The sugar should be dissolved, and the mixture will look like shiny marshmallow cream.
Remove the bowl from the heat.
Working with the whisk attachment or with a hand mixer, beat the meringue on medium speed until it is cool, about 5 minutes.
Switch to the paddle attachment if you have one, and add the butter a stick at a time, beating until smooth.
Once all the butter is in, beat in the buttercream on medium-high speed until it is thick and very smooth, 6-10 minutes.
During this time the buttercream may curdle or separate – just keep beating and it will come together again.
On medium speed, gradually beat in more lemon juice, waiting until each addition is absorbed before adding more, and then the vanilla.
You should have a shiny smooth, velvety, pristine white buttercream. Press a piece of plastic against the surface of the buttercream and set aside briefly.
To Assemble the Cake
Using a sharp serrated knife and a gentle sawing motion, slice each layer horizontally in half.
Put one layer cut side up on a cardboard cake round or a cake plate protected by strips of wax or parchment paper.
Spread it with one third of the preserves.
Cover the jam evenly with about one quarter of the buttercream.
Top with another layer, spread with preserves and buttercream and then do the same with a third layer (you’ll have used all the jam and have buttercream leftover).
Place the last layer cut side down on top of the cake and use the remaining buttercream to frost the sides and top.
Press the coconut into the frosting, patting it gently all over the sides and top.
The cake is ready to serve as soon as it is assembled, but I think it’s best to let it sit and set for a couple of hours in a cool room – not the refrigerator. Whether you wait or slice and enjoy it immediately, the cake should be served at room temperature; it loses all its subtlety when it’s cold. Depending on your audience you can serve the cake with just about anything from milk to sweet or bubbly wine.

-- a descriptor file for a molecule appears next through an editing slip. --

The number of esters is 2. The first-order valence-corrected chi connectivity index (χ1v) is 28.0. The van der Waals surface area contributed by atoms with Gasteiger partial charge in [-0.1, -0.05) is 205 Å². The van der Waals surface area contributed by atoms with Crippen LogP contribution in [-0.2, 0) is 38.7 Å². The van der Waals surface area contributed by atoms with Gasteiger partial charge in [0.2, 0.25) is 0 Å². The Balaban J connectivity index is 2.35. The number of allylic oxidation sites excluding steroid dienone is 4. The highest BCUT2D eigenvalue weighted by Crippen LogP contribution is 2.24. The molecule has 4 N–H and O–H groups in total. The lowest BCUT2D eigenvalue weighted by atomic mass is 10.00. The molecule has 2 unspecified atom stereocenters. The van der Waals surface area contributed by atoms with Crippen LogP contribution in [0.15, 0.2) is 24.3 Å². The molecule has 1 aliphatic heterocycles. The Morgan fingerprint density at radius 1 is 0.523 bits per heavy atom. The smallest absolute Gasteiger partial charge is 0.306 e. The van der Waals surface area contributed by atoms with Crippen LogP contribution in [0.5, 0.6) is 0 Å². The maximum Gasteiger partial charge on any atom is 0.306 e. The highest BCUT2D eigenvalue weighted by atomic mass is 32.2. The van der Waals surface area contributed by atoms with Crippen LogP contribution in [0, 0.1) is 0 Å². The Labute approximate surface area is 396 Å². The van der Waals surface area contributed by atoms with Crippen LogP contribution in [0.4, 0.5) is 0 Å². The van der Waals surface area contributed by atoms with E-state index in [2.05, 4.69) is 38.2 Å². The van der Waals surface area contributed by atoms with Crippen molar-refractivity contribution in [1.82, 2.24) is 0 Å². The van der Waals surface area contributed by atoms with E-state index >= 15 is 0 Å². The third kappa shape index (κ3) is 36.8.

The cake is best the day it is made, but you can refrigerate it, well covered, for up to two days. Bring it to room temperature before serving. If you want to freeze the cake, slide it into the freezer to set, then wrap it really well – it will keep for up to 2 months in the freezer; defrost it, still wrapped overnight in the refrigerator.
Since lemon is such a friendly flavour, feel free to make changes in the preserves: other red preserves – cherry or strawberry – look especially nice, but you can even use plum or blueberry jam.
Fresh Berry Party Cake
If you will be serving the cake the day it is made, cover each layer of buttercream with fresh berries – use whole raspberries, sliced or halved strawberries or whole blackberries, and match the preserves to the fruit. You can replace the coconut on top of the cake with a crown of berries, or use both coconut and berries. You can also replace the buttercream between the layers with fairly firmly whipped sweetened cream and then either frost the cake with buttercream (the contrast between the lighter whipped cream and the firmer buttercream is nice) or finish it with more whipped cream. If you use whipped cream, you’ll have to store the cake the in the refrigerator – let it sit for about 20 minutes at room temperature before serving.